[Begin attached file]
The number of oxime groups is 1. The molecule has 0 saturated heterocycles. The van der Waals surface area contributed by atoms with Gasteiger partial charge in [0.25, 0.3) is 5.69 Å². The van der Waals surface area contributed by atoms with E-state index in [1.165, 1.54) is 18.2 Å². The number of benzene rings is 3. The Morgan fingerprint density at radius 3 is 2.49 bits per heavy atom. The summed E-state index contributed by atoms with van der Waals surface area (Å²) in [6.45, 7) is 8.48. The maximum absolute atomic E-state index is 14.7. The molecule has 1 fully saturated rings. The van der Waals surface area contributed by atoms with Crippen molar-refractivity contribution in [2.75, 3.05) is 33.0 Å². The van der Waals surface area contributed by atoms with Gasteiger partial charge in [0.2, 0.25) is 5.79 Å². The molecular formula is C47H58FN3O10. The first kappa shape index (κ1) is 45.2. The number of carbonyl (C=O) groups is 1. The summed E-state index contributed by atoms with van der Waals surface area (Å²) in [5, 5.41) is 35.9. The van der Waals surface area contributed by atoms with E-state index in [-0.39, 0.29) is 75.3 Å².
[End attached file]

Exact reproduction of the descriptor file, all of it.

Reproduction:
The number of oxime groups is 1. The molecule has 0 saturated heterocycles. The van der Waals surface area contributed by atoms with Gasteiger partial charge in [0.25, 0.3) is 5.69 Å². The van der Waals surface area contributed by atoms with E-state index in [1.165, 1.54) is 18.2 Å². The number of benzene rings is 3. The Morgan fingerprint density at radius 3 is 2.49 bits per heavy atom. The summed E-state index contributed by atoms with van der Waals surface area (Å²) in [6.45, 7) is 8.48. The maximum absolute atomic E-state index is 14.7. The molecule has 1 fully saturated rings. The van der Waals surface area contributed by atoms with Crippen molar-refractivity contribution in [2.75, 3.05) is 33.0 Å². The van der Waals surface area contributed by atoms with Gasteiger partial charge in [0.2, 0.25) is 5.79 Å². The molecular formula is C47H58FN3O10. The first kappa shape index (κ1) is 45.2. The number of carbonyl (C=O) groups is 1. The summed E-state index contributed by atoms with van der Waals surface area (Å²) in [5, 5.41) is 35.9. The van der Waals surface area contributed by atoms with E-state index in [-0.39, 0.29) is 75.3 Å².